By Keith B. Richburg
Washington Post Staff Writer
Sunday, August 3, 2008
NEW YORK -- He calls himself "Jimmy Justice," a self-styled "cop-arazzi," armed only with a video camera as he prowls the streets of New York looking for law enforcement officers who are breaking the law. His targets are illegally parked city government vehicles -- particularly cars of traffic cops blocking bus stops, sitting in "no parking" zones or double-parked.
Cop cars blocking fire hydrants make him particularly incensed.
"Something like that is just despicable," Jimmy fumed, pointing to a police enforcement vehicle parked next to a fire hydrant on 33rd Street on Manhattan's West Side on a muggy July afternoon. "They're never allowed to block a fire hydrant -- but they do it."
He posts his best videos on YouTube and sends regular e-mail to the union representing the city's traffic enforcement agents, pointing out the most egregious parking offenses. And he has gotten results, he said, with some parking enforcers being fined because of his videos.
"I'm using a video camera as a weapon," he said. "I believe a video does not lie."
He is a fairly big, stocky guy, and with his brusque and hectoring manner, he has been described as obnoxious, self-righteous and worse.
"He acts like an adolescent," said James Huntley, the president of the traffic enforcers union. "I believe he's a big kid, or he wouldn't go around intimidating people who are just doing their job."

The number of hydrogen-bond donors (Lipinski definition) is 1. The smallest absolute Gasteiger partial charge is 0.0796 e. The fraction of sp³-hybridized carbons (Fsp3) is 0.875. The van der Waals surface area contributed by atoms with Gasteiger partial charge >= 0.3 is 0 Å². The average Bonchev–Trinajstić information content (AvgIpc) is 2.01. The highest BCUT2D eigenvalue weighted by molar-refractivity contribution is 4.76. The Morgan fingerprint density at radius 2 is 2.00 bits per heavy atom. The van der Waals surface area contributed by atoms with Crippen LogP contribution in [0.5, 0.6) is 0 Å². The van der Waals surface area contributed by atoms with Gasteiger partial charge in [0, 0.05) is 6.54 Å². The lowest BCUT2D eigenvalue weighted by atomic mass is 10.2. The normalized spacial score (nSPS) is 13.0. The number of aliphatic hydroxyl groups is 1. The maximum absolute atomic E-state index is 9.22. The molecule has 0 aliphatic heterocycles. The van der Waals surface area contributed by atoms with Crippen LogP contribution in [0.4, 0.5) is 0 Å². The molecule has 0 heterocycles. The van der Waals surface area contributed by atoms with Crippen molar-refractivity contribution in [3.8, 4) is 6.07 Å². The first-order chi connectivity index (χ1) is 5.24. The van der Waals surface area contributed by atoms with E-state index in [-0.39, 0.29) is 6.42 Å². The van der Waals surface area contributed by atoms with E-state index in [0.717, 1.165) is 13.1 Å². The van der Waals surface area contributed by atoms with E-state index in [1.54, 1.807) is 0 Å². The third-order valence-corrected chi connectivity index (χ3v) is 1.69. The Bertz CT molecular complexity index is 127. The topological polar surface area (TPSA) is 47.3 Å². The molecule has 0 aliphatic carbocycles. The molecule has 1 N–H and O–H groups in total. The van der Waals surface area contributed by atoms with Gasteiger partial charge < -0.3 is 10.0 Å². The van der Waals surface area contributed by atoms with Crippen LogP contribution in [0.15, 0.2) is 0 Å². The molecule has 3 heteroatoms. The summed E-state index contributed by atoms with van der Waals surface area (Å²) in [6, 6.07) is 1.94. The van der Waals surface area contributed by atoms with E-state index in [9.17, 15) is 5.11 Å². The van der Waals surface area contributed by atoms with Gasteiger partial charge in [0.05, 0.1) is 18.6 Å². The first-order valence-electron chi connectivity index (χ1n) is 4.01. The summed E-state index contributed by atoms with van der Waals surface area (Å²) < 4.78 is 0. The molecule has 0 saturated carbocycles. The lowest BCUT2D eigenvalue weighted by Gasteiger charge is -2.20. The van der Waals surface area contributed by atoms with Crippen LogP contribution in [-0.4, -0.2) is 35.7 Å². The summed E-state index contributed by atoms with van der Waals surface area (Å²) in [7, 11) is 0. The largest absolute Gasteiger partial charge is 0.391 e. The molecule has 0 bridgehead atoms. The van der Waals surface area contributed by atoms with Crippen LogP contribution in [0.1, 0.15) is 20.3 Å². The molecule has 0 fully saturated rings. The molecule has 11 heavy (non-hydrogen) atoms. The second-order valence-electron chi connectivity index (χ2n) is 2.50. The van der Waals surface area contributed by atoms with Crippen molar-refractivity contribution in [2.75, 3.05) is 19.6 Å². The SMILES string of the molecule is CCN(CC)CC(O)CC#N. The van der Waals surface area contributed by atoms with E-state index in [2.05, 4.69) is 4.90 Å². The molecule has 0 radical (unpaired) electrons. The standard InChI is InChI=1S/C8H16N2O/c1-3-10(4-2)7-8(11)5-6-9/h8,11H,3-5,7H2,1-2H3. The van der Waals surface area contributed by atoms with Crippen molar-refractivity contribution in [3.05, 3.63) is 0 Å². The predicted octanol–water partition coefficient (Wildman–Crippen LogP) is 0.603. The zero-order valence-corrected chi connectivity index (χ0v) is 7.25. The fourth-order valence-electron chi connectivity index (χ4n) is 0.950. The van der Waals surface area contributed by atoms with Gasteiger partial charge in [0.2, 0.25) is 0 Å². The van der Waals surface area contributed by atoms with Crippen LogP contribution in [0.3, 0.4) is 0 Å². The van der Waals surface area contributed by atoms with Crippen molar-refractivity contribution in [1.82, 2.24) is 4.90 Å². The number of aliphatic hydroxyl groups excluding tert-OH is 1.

But in the digital age, Jimmy Justice represents a new kind of citizen vigilante at a time, particularly in New York, when amateur videos are increasingly being used to hold law enforcers to account and shine a public spotlight on their excesses.
Within the past week, two videos have surfaced showing what appears to be police misconduct in New York. In one video, viewed more than 1 million times on YouTube, a police officer is seen charging a bicyclist and knocking him to the ground during a July 25 group bicycle ride through Times Square -- despite the officer's sworn complaint that the cyclist tried to run him down.
A few days later, a separate video appeared, showing another police officer apparently swinging a baton and beating a handcuffed suspect lying on the ground during a July 4 arrest.
The police department has been stung by the incidents, and the officers involved have had their badges and guns taken away while the department investigates. Police Commissioner Raymond W. Kelly said there will soon be a way for people with videos of crimes -- and incidents of police misconduct -- to send them directly to the police through 911.
In the eyes of civil libertarians and others who have long complained about police excesses under New York's "zero tolerance" policy, the increasingly common use of video by ordinary citizens has started to shift the balance away from law enforcement officials in questions of official misconduct.
"I think the proliferation of video technology does, in some sense, level the playing field," said Donna Lieberman, executive director of the New York Civil Liberties Union. "When we think about the citizen eyewitnesses that have brought to light some egregious police conduct that no one would have believed, the benefit is unquestionable."